I think Comprex is suggesting one of us sell her cheap a pair of semi-shaped skis that is no longer in use. Probably most of us skied our semi-shaped skis into the ground, because those are the best skis for how most of us ski. My first pair of semis are the '04 K2 Superstinx I scored a couple years ago. My piste ski (and I only ski piste). Less the ten days on 'em, not ready to sell yet. Loving the elegant skarve. Narrow waisted semi shapes rule the tracked out icy groomers.

I've got a pair of 193 cm K2 Fours (1998 version) with Markers on demo tracks.  These are immaculate, no ptex repairs or gouges.  I like them, but they don't get much attention.  I only skied them once after getting them from another person that didn't use them much.  I could be persuaded to part with them if it would make someone REALLY happy.  I hate shipping skis, but if she wants them you could send me an adequate box with return UPS shipping and I would send them your way. 

There are plenty of shorter K2 Fours of similar vintage on eBay right now, also with demo bindings delivered for under $100. 

NR LIQUIDATE Used K2 Four R 181cm Snow Skis w/bindings





post #21 of 30
 I never saw K2 Fours that looked like that. Are they legit? Your's don't look like that do they, CR? You've seen these French girls, they ski beautifully. She need the real Fours with blinking light still working.
post #22 of 30
Quote:
Originally Posted by telerod15 View Post

 I never saw K2 Fours that looked like that. Are they legit? Your's don't look like that do they, CR? You've seen these French girls, they ski beautifully. She need the real Fours with blinking light still working.
Mine still blink  And, my F-17s are probably closer to what OP would like than the new harts. but if TC wants to trade I'm in.
post #23 of 30
Quote:
Originally Posted by crgildart View Post

Cataloochie huh..  In central North Carolina we can usually find plenty of older (20 year old) straight skis in pretty good condition for anywhere between $10.00 and $50.00.  Craigslist, 2nd hand thrift stores and yard sales are the place to get those.  I'd think that western NC and eastern Tenessee would have even more around, but they may be more used.  I was a huge flatbed truck full of old straight skis in front of an antiques store in Boone on ly way out of town last spring.  A lot of what I find here has only been used a few times then stuck in a garage or closet for decades.  Farther west the skis might have actually been used.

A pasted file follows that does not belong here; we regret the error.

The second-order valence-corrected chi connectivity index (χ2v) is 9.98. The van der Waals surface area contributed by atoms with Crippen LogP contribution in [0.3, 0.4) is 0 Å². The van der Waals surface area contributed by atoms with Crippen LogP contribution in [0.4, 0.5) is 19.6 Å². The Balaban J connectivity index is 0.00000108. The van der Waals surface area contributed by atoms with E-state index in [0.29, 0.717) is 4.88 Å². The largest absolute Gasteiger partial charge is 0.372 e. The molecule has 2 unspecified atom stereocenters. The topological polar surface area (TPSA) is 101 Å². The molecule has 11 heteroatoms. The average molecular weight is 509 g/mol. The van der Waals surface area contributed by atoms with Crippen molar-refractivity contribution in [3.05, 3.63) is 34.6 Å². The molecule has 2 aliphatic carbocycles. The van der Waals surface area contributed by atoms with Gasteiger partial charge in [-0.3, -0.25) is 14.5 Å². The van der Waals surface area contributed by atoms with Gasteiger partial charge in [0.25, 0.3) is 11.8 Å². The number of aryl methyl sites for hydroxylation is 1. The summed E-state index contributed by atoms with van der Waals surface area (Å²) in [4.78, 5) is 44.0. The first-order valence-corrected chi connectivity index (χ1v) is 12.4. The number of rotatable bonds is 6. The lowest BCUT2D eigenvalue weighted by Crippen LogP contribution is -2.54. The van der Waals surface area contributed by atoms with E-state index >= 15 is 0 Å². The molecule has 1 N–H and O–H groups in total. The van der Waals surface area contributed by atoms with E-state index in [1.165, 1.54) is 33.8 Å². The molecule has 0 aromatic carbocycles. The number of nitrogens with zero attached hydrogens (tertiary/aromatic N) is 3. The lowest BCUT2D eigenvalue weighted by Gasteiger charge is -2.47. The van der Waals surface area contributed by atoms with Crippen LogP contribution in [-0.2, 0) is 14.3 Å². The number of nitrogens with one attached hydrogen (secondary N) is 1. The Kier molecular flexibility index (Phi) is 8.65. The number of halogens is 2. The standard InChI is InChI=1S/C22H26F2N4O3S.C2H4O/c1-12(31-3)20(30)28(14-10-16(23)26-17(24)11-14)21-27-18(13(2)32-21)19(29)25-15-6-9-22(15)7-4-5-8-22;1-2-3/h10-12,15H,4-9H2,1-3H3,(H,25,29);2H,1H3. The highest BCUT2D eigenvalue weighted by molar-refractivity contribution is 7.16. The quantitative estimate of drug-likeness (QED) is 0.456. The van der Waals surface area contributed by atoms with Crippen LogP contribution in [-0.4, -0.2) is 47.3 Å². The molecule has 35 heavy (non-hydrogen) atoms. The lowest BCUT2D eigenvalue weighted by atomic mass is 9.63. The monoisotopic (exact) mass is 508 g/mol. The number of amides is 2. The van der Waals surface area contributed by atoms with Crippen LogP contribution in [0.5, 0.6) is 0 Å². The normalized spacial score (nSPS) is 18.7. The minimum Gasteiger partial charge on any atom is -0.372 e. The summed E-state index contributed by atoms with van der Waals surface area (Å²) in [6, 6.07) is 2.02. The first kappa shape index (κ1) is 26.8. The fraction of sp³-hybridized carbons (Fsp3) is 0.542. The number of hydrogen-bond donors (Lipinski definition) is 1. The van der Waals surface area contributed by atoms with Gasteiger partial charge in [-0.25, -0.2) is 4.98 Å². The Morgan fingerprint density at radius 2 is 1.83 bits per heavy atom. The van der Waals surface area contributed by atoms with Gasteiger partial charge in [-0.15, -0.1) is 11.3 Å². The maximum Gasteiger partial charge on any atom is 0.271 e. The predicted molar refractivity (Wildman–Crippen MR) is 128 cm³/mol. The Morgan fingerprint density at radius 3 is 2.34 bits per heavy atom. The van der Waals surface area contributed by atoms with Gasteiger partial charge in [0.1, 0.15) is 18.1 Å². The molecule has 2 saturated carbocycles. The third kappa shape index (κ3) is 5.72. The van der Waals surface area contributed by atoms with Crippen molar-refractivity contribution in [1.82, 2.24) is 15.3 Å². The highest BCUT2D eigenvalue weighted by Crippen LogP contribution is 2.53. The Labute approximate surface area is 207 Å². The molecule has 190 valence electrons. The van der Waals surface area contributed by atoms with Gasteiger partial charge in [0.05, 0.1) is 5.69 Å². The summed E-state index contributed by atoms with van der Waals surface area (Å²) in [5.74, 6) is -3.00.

Just make sure to give them a thorough inspection on a flat surface.  And be sure to put on modern bindings. 
I'm afraid to ask...are her boot soles DIN standard or are they antiquated also? ?     I don't remember when the DIN standard was adopted for boots; perhaps others can help?
post #24 of 30
Thread Starter 
 Whoa!!! 
Thanks all for all the discussion and attention.  It must not be snowing in July...

So, pretty much Comprex has the situation nailed.  We have a three year old and another on the way.  We will not be getting many days skiing for the next several years.  Given a choice we'd actually go XC but here in Jackson Co., NC we don't enough coverage for that very often.  My son was sleeping in a Baby Bjorn at six weeks old as we kicked through the Sierras.  My wife says she can get down the hill on any ski.  She just really prefers the style she grew up skiing.  FWIW, she has often said that mogul skiing was pretty close to the top of her favorite type of DH skiing.
I don't think she is so much of a gearhead.  I am one but am a total noob at DH skiing so don't know jack.  Anyway, I know well enough not to buy her a pair of skis.  Very much appreciated for the push towards getting us fixed up.  I may resurrect this thread some months from now if we decide to try and get some help from y'all either finding some replacements or checking with you all to make sure that some yard sale find is indeed suitable.  We don't see a lot of skis used here because our community is just too darned small and not very affluent.  Very few garage sales and not much turnover in our few thrift shops.  I will stay on top of craigslist and our print ads.